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  /  Project   /  Blog: Deep Learning Black Box — The problem of interpretability

Blog: Deep Learning Black Box — The problem of interpretability


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The results provided by deep artificial neural networks — those famous deep learning algorithms — are extremely satisfying, and are at the origin of extraordinary progress in artificial intelligence. But the fact remains that the way in which the deep layers of these networks achieve those results is still opaque to the designers themselves: it is impossible for them to explain how these deep layers work. They know the inputs, they know the outputs, but what happens in-between remains a mystery. This is the black box effect of the Cybernetics (and that of its eldest daughter, Systems Thinking).

Let us give two concrete examples to make it short:

1. Olivier Bousquet, Head of Machine Learning at the Zurich Research Lab of Google France, describes how Google Translation works:

It is a huge neuron network that has taught itself to switch from one language to another. In some cases, it succeeds in being better than human translators. The other surprising thing is that it was only taught a few pairs of languages, and it deduced the others from those pairs. It created a kind of Esperanto of his own. But we still can’t decipher it properly.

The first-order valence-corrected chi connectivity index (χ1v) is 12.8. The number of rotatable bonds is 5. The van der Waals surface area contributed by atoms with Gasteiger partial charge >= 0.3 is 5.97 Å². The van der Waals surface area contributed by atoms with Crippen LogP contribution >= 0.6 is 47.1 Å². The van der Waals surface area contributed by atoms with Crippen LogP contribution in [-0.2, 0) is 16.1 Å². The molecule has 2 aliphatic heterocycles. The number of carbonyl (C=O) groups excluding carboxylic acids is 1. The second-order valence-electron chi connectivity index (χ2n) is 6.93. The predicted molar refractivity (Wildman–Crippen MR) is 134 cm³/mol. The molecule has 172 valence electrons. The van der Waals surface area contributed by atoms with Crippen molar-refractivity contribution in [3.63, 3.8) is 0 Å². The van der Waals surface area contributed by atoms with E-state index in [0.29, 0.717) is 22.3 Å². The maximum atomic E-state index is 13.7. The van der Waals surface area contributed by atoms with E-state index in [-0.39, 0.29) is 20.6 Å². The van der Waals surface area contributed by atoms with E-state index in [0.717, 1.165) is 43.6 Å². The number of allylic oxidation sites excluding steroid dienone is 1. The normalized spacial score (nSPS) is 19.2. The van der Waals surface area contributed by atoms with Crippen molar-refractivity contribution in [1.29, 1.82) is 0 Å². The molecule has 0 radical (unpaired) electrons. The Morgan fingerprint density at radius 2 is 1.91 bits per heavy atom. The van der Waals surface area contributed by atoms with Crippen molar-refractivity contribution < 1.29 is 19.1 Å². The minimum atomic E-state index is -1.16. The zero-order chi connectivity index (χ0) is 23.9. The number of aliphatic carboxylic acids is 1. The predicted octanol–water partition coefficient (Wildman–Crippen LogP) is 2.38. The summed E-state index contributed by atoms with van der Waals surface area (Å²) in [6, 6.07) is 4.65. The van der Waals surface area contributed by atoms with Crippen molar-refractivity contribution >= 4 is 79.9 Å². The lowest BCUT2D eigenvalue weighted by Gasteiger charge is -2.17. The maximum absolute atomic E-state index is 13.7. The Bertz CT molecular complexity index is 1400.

(In Le talon d’Achille de l’intelligence artificielle — Benoît Georges, pdf document).

2. In August 2017, several media outlets published alarming articles claiming that Facebook researchers had urgently “disconnected” an AI program that had invented its own language without being trained to do so. This program, FAIR, based on a research article from Facebook’s artificial intelligence laboratory, concerns the creation of two chatbots — artificial intelligence programs designed for dialogue — capable of negotiating. To do this, the program has been “trained” based on many examples of human-to-human negotiations. It has provided such satisfactory and effective results that it has succeeded in fooling humans who thought they were talking to one of their peers. It has also managed to conduct tough negotiations with humans, and in some cases it has even “pretended” to be interested in an object in order to concede it thereafter for tactical purposes. We can thus say that it passed the famous Turing test with flying colours.

However, this program gradually “invented” an English-based language by modifying the English language because it “was not rewarded for respecting the structures of English”; it was rewarded for its ability to negotiate. But the program has not been disconnected. Moreover, this case of machines inventing languages of their own is not new in the world of AI.

Personally, these two examples of “cyber-linguistics” immediately reminded me of Chomsky’s Universal Grammar with its two components: deep structure and surface structure. Chomsky’s hypothesis asserts that the reason why children master so easily the complex operations of language is that they have an innate knowledge of certain principles that guide them in developing the grammar of their language. In other words, Chomsky’s theory is that language learning is facilitated by a predisposition of our brains for certain structures of language. But, for Chomsky’s theory to hold true, all of the languages in the world must share certain structural properties. Chomsky and other linguists from the generativist sphere of the 60s/70s managed to show that the few thousand languages of the planet, despite their very different grammar, have in common a set of basic syntactic rules and principles. This “universal grammar” is believed to be innate and embedded in the neural circuitry of the human brain.